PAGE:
Night Riding

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Shadow_Rider
Member
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Question to the group at large:

Now that warm weather is upon us I like to ride the local Montour trails at night when “I” get home from work at 12:30am.  I know the trail “closes” at dusk which makes no sense but my question is what is the actual crime being committed by me riding the trail at night with proper lighting on my bike and helmet.  I need to exercise as I am type II and “my 5pm” is at 12:30am as I work second shift at my job.  I feel that I am just riding a bike on a trail, I am not causing damage to anyone or anything, I am not entering places I shouldnt be entering, what is the real crime?

 

Not only that but what if anything is the real penalty?  Can one be arrested by riding the Montour tail at night? DOes one get a ticket to appear and get fined?


Dberlin
Member
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I dunno about the Mountour trail, but I ride the NST at all hours, and have never had any issues. I’ve seen Millvale cops at the exit well after dark and they’ve never said anything to me. I suspect those signs are mostly there so the police have a reason to shoo away teens who are up to no good. I’d be surprised if you were ever given anything more than a warning. Of course, I don’t know what goes on in the South Hills and Mountour probably crosses 20 local jurisdictions.


Shadow_Rider
Member
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Thanks for your reply, anyone else with experience with Montour Trail, I know my timing is off as it is Friday when most are stuck in traffic, I havent even taken lunch yet.  Welcome to my world on second shift. Not complaining, I prefer the shift it just doesnt lend itself to a “normal” lifestyle which is fine by me but I also dont like to be told I cant do something everyone else can do simply based on the time of day.


Mikhail
Member
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I rode it 9pm and 10pm. I don’t remember any sign that trail is closed during night.


Shadow_Rider
Member
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It says it on their web site.


Eric
Member
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It doesn’t say it is closed. It just says that the rule is ride Dawn to dusk. A rule isn’t a law. As long as you are riding with lights you’ll be ok. What’s the worst that can happen? Someone calls the police and they manage to track you down, and you say you didn’t know and they tell you to remember for next time.

However the chance of that happening is slim to none.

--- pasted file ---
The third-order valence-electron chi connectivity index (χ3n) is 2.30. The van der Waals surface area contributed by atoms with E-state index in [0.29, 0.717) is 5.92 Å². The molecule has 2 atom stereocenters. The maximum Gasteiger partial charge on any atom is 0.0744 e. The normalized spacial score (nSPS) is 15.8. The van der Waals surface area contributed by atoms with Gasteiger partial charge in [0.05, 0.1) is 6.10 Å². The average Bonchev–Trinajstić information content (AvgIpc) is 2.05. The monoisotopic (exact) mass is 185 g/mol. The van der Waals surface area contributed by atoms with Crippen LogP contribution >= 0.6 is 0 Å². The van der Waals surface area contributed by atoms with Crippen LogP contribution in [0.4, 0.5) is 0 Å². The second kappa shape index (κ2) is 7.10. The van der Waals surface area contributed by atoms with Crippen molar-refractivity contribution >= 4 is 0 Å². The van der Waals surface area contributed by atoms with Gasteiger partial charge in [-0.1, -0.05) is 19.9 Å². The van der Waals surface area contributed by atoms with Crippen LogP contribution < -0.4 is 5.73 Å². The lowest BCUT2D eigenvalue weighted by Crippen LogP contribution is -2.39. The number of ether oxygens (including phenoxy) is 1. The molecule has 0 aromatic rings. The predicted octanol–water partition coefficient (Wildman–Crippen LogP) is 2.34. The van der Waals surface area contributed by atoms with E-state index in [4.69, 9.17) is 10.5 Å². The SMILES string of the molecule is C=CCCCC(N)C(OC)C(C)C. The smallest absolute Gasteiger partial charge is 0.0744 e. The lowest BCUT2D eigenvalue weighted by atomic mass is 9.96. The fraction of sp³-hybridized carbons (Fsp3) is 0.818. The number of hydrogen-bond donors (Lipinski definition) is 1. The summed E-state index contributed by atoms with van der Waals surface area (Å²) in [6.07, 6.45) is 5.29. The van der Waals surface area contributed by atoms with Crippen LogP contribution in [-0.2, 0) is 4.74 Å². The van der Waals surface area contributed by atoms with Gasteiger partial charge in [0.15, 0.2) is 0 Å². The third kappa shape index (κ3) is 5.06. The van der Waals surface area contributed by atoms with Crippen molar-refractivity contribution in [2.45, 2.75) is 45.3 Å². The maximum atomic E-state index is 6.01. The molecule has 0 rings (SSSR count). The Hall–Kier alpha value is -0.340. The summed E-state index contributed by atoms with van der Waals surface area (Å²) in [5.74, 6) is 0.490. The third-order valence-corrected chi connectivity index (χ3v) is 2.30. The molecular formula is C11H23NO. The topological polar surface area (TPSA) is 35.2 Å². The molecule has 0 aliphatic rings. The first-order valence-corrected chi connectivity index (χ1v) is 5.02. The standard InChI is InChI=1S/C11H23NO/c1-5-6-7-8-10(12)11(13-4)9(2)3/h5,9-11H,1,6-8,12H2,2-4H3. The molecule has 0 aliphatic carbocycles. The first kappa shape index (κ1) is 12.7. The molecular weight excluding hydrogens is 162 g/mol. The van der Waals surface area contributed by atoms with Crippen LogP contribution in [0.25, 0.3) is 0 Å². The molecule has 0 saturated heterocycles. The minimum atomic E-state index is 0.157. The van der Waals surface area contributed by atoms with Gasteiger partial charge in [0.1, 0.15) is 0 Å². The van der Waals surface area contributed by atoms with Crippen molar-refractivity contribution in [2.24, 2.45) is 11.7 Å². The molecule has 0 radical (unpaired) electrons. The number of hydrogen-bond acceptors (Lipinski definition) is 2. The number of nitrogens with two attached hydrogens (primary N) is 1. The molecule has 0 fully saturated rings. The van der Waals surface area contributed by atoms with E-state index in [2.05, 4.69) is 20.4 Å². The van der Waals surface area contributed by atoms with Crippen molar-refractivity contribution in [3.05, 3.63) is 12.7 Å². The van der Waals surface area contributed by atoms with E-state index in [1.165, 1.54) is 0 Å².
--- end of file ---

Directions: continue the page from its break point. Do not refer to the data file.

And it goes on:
Shadow_Rider
Member
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I like that answer :-) I love riding at night, soo much better than daytime and peaceful. Not to mention my sugars can drop 20 units so quickly, I love it! A day of work followed by a bike ride when I get home I sleep so much better as a result.


Steven
Participant
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I used to ride the Montour regularly, and sometimes was still riding when it got dark. I encountered one of the Montour’s volunteer trail patrol folks once, who just wanted to know if I needed any help. Nothing about asking people to leave the trail.

In spots the trail goes right past peoples’ back yards. I’d guess the rule was created to appease those homeowners who worried about ruffians and nogoodniks casing their property.

I imagine anyone causing trouble on the trail outside of posted hours could be charged with trespassing, but I doubt anyone’s looking to do that to someone causing no trouble.


Swalfoort
Participant
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I don’t know anything, but my SUSPICION is simply that the trails are unlighted, and “permitting” use at night may lend some element of liability in the event that someone gets hurt. Again, that’s just my assumption.


Eric
Member
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I think you’re 100% correct — it’s a combo of “we don’t have lights and we don’t want to have liability if you get hurt” plus “we told the neighbors that it won’t be open at night so they don’t have to worry about being robbed.”

Trails have all kinds of other rules that are never enforced — i’m pretty sure the trails around pittsburgh have a 15 mph speed limit. Heck, there are no cars allowed on the north shore trail but most bollards have been knocked down — by cars.

If you ride and don’t make trouble no one will care. If for some reason you’re caught just by courteous and say you didn’t know and all will be well.


paulheckbert
Keymaster
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If you can’t trust others to use lights, it’s more important to be hi-vis, yourself.

During World War 2, a farmer paints stripes on her cow to increase its visibility at night and prevent car accidents should it wander onto the road during blackout conditions.

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